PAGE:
IKEA - They had their collection of chocolate bars out for tasting, I tried the milk chocolate dark chocolate and a mint chocolate bar. They were all tasty but if I'm looking for fancy chocolates I would go elsewhere. It wasn't anything special.
Kallari - I was most excited about the business structure of this bar. It is the only farmer owned chocolate bar in the world. All of the proceeds go back to the farmer! They had a 70% (my favorite) 75% and an 85% bar. No fancy flavors, just quality beans and the most fair-trade bar you can get.
Scharffen Berger - This San Francisco company has been known for it's quality chocolate bars for a long time, and what I was most excited about was the public survey they were doing for a new line of truffles and bars! They asked about the packaging and shape of truffle people would choose as well as a choice of wording to be put on their packaging. That was fun and I signed up to be part of future focus groups! I would love to be a regular in chocolate focus groups! Hopefully that happens soon :)
Chocolate Rouge Wine - I had seen this in the grocery store and was always curious but afraid to buy an entire bottle. I can see the appeal and I know there is a market for this (I think my mom would love it!) but it just didn't do it for me. I started with the dark red and I could taste the notes of chocolate but it was a little too dry. Then on to the sweet red which was better, smoother but not a wine I would want a whole glass of, let alone an entire bottle! Then the blended chocolate and red wine, it was like Bailey's (which is how the guy pouring described it) but it had the bitter kick of red wine whereas Bailey's, to me, is sweet and creamy. I am glad I got to taste these wines, because it quenched my curiosity, but I won't be purchasing them.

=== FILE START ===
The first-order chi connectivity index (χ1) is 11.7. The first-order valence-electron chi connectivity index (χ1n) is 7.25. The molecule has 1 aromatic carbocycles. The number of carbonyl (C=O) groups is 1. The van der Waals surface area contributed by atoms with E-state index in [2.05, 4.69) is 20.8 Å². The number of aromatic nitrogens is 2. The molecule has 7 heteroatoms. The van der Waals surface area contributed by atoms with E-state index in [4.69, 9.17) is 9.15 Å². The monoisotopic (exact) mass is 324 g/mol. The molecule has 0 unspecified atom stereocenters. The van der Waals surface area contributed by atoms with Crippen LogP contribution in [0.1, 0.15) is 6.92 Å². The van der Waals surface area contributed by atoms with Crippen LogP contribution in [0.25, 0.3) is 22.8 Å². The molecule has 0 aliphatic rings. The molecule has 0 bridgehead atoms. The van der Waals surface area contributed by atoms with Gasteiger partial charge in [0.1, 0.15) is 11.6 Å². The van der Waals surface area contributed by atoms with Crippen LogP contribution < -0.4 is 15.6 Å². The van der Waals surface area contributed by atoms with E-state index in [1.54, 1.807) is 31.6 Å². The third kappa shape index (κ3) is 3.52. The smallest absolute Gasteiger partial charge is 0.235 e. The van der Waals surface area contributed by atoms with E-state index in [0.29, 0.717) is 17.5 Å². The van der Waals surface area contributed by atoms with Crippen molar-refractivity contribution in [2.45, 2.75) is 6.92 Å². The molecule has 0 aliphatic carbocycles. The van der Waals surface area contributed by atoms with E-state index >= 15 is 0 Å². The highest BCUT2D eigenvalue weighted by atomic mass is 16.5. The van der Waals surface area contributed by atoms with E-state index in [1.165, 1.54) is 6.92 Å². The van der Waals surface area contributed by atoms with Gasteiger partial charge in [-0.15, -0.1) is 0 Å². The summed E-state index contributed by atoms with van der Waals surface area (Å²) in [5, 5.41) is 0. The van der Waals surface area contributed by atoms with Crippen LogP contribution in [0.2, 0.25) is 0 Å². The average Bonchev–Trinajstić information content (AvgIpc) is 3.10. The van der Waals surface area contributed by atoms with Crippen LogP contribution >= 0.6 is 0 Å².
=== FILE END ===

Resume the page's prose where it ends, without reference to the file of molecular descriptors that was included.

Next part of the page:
As far as my own chocolate business I plan to open someday, I'm feeling both more inspired and also realizing that I have a long ways to go to be professional! Hearing the story of George Paul, I'm also realizing that I will need some kind of 'break' to push me into production. meanwhile, I will continue to try new chocolates (when I'm in New York in February I will be giving myself a chocolate tour of the city and hopefully bringing back a selection!).
Another thing that amazed me with the large number of chocolate companies there was how each one has carved itself a niche from raw and vegan to unique flavors and quality design with quality chocolate, knowing what makes you unique is a great way to stand out in a room full of people who are selling the same product as you. This was a great experience and I will definitely be going back, and hopefully attending more food shows in the future!
There were also reps for a couple companies that follow the Tupperware model of in home parties, one for kitchen supplies where the woman comes and bakes something and everyone goes home with a sample of food (who doesn't like that?!) I'll be looking into hosting some, but I think I will wait until the Spring.
TL;DR I will be going back next year, with more cash!